Texas electric grid passes first winter test

Texas Electric Grid Passes First Winter Test

Crowley

Apparently, the changes to the electric power grid in Texas following the massive winter storm in 2021 have been successful in avoiding any power failure during the recent five-day storm.

The Texas Legislature and Governor Abbott passed legislation mandating the weatherization of natural gas facilities and securing additional natural gas inventories for emergency use, if needed.

The storm reached the Panhandle and North Texas on Friday, Jan. 12, and temperatures plunged below freezing. The sub-freezing temperatures stayed for more than 80 hours in many locations until Wednesday afternoon. In North Texas, the low temperature of 7 degrees was a record.

The cold weather put the revisions to the electricity grid to its first major winter test.

The Electric Reliability Council of Texas (ERCOT) had predicted record-breaking demand of 79,000 megawatts (MW) during the storm. Demand peaked on Jan. 16 at 8 a.m. at 78,173 MW, and it came close to reaching its committed capacity of 85,088 MW.

Natural gas was the major source of energy to generate electricity, providing 58% (44,622 MW) at 8 a.m. Jan. 16, followed by coal at 15% (11,855 MW), wind at 11% (8,491MW), solar 9% (7,185 MW), and nuclear 7% (5,125 MW), according to ERCOT.

ERCOT issued requests to consumers to conserve as much as possible from 6 a.m. to 9 a.m. on Jan. 15 and 16 when demand was at its highest. For example, on Jan. 16, early morning demand was 72,105 MW and peaked at 78,173 MW at 8 a.m., and fell to 71,121 MW by noon. By noon on Jan. 17, temperatures began to rise, and demand dropped to 68,572 MW, composed of 37% natural gas, 27% wind, 13% solar, 11% coal, and 7% nuclear.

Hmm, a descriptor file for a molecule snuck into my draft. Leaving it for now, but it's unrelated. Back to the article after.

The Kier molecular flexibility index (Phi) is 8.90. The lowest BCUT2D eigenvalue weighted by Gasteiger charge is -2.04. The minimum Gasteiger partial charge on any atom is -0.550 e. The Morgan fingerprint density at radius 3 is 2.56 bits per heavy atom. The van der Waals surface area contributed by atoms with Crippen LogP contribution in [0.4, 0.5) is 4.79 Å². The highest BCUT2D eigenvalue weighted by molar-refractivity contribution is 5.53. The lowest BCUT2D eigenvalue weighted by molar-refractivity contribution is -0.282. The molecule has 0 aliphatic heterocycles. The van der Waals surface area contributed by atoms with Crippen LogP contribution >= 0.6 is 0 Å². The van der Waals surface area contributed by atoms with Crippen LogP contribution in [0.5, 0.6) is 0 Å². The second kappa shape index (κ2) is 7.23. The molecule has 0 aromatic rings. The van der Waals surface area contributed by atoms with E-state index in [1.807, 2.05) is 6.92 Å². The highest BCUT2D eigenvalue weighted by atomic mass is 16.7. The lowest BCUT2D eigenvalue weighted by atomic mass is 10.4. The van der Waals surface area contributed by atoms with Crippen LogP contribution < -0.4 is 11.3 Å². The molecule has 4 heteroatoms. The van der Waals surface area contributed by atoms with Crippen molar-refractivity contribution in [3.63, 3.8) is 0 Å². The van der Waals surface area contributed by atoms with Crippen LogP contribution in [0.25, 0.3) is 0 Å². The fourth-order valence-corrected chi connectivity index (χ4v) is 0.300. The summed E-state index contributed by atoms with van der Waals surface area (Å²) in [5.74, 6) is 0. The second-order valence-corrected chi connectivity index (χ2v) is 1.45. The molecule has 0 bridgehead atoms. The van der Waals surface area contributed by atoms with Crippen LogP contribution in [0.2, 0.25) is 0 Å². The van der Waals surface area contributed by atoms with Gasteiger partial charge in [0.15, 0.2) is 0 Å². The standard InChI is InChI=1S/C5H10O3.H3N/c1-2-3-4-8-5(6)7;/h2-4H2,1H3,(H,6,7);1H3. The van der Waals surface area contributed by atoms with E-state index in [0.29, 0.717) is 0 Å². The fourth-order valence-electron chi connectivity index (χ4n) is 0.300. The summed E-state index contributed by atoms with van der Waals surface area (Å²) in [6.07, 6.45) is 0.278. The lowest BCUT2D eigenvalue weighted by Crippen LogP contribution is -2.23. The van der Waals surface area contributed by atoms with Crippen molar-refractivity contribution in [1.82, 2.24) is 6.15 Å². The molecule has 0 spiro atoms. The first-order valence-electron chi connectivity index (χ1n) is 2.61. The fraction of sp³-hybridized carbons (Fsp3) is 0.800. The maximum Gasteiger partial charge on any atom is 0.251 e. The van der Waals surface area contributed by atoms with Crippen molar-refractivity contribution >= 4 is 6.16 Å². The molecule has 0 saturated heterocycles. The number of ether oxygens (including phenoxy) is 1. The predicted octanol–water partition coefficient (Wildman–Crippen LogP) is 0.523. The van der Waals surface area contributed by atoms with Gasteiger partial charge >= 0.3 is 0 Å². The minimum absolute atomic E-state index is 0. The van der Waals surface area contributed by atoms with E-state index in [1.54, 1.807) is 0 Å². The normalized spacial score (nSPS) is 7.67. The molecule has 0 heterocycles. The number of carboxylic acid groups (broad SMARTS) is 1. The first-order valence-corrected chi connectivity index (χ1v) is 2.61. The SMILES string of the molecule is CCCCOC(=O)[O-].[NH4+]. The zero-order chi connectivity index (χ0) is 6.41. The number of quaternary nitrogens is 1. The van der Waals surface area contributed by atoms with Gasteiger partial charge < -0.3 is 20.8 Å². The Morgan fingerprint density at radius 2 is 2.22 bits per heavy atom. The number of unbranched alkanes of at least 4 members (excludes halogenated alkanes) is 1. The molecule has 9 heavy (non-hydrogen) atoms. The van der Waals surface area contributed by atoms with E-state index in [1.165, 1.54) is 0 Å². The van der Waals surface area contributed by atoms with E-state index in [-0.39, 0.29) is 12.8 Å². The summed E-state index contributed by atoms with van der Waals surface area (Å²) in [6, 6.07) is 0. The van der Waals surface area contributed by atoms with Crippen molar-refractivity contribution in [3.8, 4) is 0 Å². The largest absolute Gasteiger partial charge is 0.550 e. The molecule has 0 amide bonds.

Some snow and ice were reported from the Dallas/Fort Worth area down to Corpus Christi and in East Texas. Two refineries on the Gulf Coast reported temporary problems.

The price of natural gas did spike on spot trading. Realtime Hub averaged $64 during the morning of Jan. 17, according to ERCOT’s web page, and some locations reported prices exceeding $100. However, trading on the New York Mercantile Exchange for 30-day delivery closed at $2.90 on Jan. 16.

Natural gas prices have been around $3 per thousand cubic feet (mcf) during most of 2023.

Record production and mild weather have contributed to the largest inventories of natural gas since 2020.  As of the week ended Jan. 5, there were about 3.3 trillion cubic feet of natural gas in storage, 12% higher than the trailing five-year average, according to the U.S. Energy Information Administration, as reported by the Wall Street Journal. Since November, the U.S. has been withdrawing natural gas from storage at a rate that is 28% lower than the trailing five-year average, according to the EIA.

Alex Mills is the former President of the Texas Alliance of Energy Producers.

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Alex Mills is the former President of the Texas Alliance of Energy Producers. The Alliance is the largest state oil and gas associations in the nation with more than 3,000 members in 305 cities and 28 states.

 

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